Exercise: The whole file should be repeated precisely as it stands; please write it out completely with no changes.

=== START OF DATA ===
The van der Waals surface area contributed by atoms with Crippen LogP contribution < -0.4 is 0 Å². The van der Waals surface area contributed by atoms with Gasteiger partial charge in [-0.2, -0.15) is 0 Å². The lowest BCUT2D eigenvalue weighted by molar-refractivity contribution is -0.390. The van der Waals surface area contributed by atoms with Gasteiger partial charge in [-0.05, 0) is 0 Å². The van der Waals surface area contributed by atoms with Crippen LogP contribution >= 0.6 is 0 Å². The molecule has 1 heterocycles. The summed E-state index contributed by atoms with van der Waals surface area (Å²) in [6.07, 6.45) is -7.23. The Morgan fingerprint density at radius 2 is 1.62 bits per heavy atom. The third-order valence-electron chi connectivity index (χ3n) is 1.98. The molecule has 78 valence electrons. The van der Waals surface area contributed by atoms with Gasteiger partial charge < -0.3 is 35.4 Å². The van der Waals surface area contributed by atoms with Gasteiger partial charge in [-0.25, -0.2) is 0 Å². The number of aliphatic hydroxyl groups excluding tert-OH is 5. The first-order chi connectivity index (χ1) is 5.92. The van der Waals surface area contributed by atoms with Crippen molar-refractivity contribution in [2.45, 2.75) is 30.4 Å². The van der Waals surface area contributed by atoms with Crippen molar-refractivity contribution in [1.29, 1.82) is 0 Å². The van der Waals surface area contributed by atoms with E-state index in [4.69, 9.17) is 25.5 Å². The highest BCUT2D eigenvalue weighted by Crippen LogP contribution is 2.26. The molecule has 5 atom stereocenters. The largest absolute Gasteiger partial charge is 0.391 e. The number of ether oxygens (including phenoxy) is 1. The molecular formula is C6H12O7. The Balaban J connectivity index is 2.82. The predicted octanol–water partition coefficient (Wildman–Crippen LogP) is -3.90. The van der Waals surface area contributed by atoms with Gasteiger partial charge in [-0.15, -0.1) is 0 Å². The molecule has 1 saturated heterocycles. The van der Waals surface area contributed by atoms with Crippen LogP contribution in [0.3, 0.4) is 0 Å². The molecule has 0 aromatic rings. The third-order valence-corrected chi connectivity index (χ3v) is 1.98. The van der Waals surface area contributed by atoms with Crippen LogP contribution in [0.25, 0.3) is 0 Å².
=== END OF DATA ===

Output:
The van der Waals surface area contributed by atoms with Crippen LogP contribution < -0.4 is 0 Å². The van der Waals surface area contributed by atoms with Gasteiger partial charge in [-0.2, -0.15) is 0 Å². The lowest BCUT2D eigenvalue weighted by molar-refractivity contribution is -0.390. The van der Waals surface area contributed by atoms with Gasteiger partial charge in [-0.05, 0) is 0 Å². The van der Waals surface area contributed by atoms with Crippen LogP contribution >= 0.6 is 0 Å². The molecule has 1 heterocycles. The summed E-state index contributed by atoms with van der Waals surface area (Å²) in [6.07, 6.45) is -7.23. The Morgan fingerprint density at radius 2 is 1.62 bits per heavy atom. The third-order valence-electron chi connectivity index (χ3n) is 1.98. The molecule has 78 valence electrons. The van der Waals surface area contributed by atoms with Gasteiger partial charge < -0.3 is 35.4 Å². The van der Waals surface area contributed by atoms with Gasteiger partial charge in [-0.25, -0.2) is 0 Å². The number of aliphatic hydroxyl groups excluding tert-OH is 5. The first-order chi connectivity index (χ1) is 5.92. The van der Waals surface area contributed by atoms with Crippen molar-refractivity contribution in [2.45, 2.75) is 30.4 Å². The van der Waals surface area contributed by atoms with Crippen molar-refractivity contribution in [1.29, 1.82) is 0 Å². The van der Waals surface area contributed by atoms with E-state index in [4.69, 9.17) is 25.5 Å². The highest BCUT2D eigenvalue weighted by Crippen LogP contribution is 2.26. The molecule has 5 atom stereocenters. The largest absolute Gasteiger partial charge is 0.391 e. The number of ether oxygens (including phenoxy) is 1. The molecular formula is C6H12O7. The Balaban J connectivity index is 2.82. The predicted octanol–water partition coefficient (Wildman–Crippen LogP) is -3.90. The van der Waals surface area contributed by atoms with Gasteiger partial charge in [-0.15, -0.1) is 0 Å². The molecule has 1 saturated heterocycles. The van der Waals surface area contributed by atoms with Crippen LogP contribution in [0.3, 0.4) is 0 Å². The molecule has 0 aromatic rings. The third-order valence-corrected chi connectivity index (χ3v) is 1.98. The van der Waals surface area contributed by atoms with Crippen LogP contribution in [0.25, 0.3) is 0 Å².